PPC and SEO are just two methods for driving traffic to a site. For sake of this article we’ll leave it at that. These two marketing channels are going to be critical toward developing a successful and sustainable business—but each has it’s time and place for being utilized. First and foremost, you must ensure that your website is ready to convert any traffic you receive into customers for without this you’ll fail. You only get one chance to make a first impression, and if you aren’t ready you’ll find that you lose far more customers than you gain.

Here is ‘brick and mortar’ example (elaborated to illustrate what I mean by all of this.)

Let’s say you are shopping for a certain show shovel (the traditional ‘brick and mortar’ way … not on the internet.) You have may options to choose from around you and you choose a local hardware store (aptly named Hard to Find Hardware) that you saw a lot of advertising for (via radio, TV, local papers, etc…) They no doubt are all over the place and getting the exposure they need to bring in the traffic—in fact they made it very easy to find them. But as you’ll soon discover, they forgot one critical element.

In all their effort increase traffic to the store, they overlooked or forgot to make sure that once you get to the store, you quickly find the shovel you are looking for and then get out the door with it in a fast friendly manner, satisfied and happy that your entire experience with them was right—and because of that experience you’ll be back in the future to do business with them again. It’s called the customer experience and it plays a crucial role in winning sales, keeping customers, and sustaining a lasting business.

Let’s continue …

You arrive at the store, park your car in the lot, and move toward the entrance door. You pull the door to open it and nothing happens. You push the door and nothing happens. Thinking for a moment that you are an unknown star of ‘Candid Camera’ you examine the door and give it one more try. To your surprise you find out that the door actually slides open (is not pushed or pulled.) You wonder why there isn’t a sign on the door saying ‘slide to open.’ (This is your first real albeit unknown sign that this store has not thought about the customer experience.)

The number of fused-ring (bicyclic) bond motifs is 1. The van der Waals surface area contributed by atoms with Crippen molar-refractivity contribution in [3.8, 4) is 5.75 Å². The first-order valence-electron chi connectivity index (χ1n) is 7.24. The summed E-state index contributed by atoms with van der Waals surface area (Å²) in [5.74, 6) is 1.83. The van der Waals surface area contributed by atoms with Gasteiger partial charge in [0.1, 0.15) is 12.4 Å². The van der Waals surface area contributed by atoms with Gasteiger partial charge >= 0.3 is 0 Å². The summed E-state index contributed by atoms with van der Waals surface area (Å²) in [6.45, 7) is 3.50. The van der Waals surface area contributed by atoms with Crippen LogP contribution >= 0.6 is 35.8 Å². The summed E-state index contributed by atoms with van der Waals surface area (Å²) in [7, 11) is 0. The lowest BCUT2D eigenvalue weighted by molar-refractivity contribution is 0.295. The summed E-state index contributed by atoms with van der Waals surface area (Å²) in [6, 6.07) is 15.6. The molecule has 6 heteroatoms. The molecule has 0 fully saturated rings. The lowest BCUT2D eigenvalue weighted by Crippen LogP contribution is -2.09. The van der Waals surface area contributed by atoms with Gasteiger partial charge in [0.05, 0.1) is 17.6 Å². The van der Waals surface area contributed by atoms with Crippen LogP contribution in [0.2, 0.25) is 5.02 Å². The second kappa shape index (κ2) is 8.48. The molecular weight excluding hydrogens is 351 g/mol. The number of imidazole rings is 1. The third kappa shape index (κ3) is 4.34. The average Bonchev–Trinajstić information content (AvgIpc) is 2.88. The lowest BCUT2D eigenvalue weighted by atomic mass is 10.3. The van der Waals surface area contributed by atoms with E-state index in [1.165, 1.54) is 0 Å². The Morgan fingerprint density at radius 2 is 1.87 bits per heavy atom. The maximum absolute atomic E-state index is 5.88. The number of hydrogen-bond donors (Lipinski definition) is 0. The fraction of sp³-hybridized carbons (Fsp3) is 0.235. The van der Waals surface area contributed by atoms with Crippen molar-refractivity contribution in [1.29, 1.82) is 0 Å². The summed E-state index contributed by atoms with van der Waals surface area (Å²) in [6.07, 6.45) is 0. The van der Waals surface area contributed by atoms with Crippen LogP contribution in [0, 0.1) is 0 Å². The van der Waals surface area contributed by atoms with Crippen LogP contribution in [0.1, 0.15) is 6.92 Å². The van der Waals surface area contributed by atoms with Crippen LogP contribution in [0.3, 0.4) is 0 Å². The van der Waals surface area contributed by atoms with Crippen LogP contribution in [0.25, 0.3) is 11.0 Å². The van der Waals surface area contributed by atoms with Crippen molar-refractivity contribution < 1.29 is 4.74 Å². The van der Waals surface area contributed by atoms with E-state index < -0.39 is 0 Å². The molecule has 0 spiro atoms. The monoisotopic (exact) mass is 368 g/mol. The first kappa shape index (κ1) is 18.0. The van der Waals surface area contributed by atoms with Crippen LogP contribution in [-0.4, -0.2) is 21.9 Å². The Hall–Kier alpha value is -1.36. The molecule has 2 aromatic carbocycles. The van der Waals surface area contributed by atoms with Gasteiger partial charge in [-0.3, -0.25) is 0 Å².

After figuring out the door on your own you walk into the store and notice right away that you don’t see a single person in site. It’s dimly lit (no doubt because the owner is trying to save on energy costs to offset the high expense of driving traffic to the store.) Your first impression isn’t good—but there’s more to come.

You try to ignore the current uncharacteristic circumstances, and decide to press forward in search of the snow shovel you saw in the ad.

Much to your surprise (and frustration) you find that not a single aisle is marked with a sign indicating what it contains—and oh there are aisles! You begin to wander aimlessly up and down each unmarked aisle in search of the snow shovel you came for with no luck at all.

(Strike One.)

You stumble across an aisle that has outdoor equipment such as rakes, wheelbarrows, etc… but lo and behold there are no shovels. This makes no sense to you and you now begin to look for someone, anyone, who will help you find what you seek (all other potential customers have already ‘left the building’ because they know already what you don’t yet but are going to find out soon.)

You search high and low for some ‘human help’ but determine that they are all either on ‘lunch break’ or are hiding from you (or both!) One thing starts to become clear … they don’t care about you. You’ve now been in the store more than 20 minutes and still have yet to find what you came looking for. You’re about to leave and suddenly, you see the store owner (who appears to be wandering around looking for items about as aimlessly as you are.)

Upon approaching the owner you tell them your dilemma and ask them if they can direct you to the area you would find this shovel. They stop and think for a moment then take you up and down a few aisles searching with no luck (while you follow behind thinking to yourself ‘I’ve already been down this aisle’.)